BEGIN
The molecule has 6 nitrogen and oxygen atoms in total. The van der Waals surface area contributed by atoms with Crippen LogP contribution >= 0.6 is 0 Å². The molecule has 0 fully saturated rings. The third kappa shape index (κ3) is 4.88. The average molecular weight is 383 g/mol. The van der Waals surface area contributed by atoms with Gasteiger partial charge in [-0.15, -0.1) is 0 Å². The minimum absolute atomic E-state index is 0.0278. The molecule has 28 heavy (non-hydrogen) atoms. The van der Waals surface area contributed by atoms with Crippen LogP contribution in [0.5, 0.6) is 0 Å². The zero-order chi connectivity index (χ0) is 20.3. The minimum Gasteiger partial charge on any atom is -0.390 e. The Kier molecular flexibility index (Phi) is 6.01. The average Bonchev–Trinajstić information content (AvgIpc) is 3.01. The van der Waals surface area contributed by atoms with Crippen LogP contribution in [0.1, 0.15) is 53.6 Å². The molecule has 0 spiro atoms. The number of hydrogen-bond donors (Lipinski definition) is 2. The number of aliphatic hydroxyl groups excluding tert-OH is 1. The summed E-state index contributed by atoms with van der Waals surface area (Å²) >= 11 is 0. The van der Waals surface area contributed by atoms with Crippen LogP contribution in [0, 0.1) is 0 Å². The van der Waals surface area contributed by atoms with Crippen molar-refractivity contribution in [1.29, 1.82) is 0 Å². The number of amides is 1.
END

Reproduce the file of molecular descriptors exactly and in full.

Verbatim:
The molecule has 6 nitrogen and oxygen atoms in total. The van der Waals surface area contributed by atoms with Crippen LogP contribution >= 0.6 is 0 Å². The molecule has 0 fully saturated rings. The third kappa shape index (κ3) is 4.88. The average molecular weight is 383 g/mol. The van der Waals surface area contributed by atoms with Gasteiger partial charge in [-0.15, -0.1) is 0 Å². The minimum absolute atomic E-state index is 0.0278. The molecule has 28 heavy (non-hydrogen) atoms. The van der Waals surface area contributed by atoms with Crippen LogP contribution in [0.5, 0.6) is 0 Å². The zero-order chi connectivity index (χ0) is 20.3. The minimum Gasteiger partial charge on any atom is -0.390 e. The Kier molecular flexibility index (Phi) is 6.01. The average Bonchev–Trinajstić information content (AvgIpc) is 3.01. The van der Waals surface area contributed by atoms with Crippen LogP contribution in [0.1, 0.15) is 53.6 Å². The molecule has 0 spiro atoms. The number of hydrogen-bond donors (Lipinski definition) is 2. The number of aliphatic hydroxyl groups excluding tert-OH is 1. The summed E-state index contributed by atoms with van der Waals surface area (Å²) >= 11 is 0. The van der Waals surface area contributed by atoms with Crippen LogP contribution in [0, 0.1) is 0 Å². The van der Waals surface area contributed by atoms with Crippen molar-refractivity contribution in [1.29, 1.82) is 0 Å². The number of amides is 1.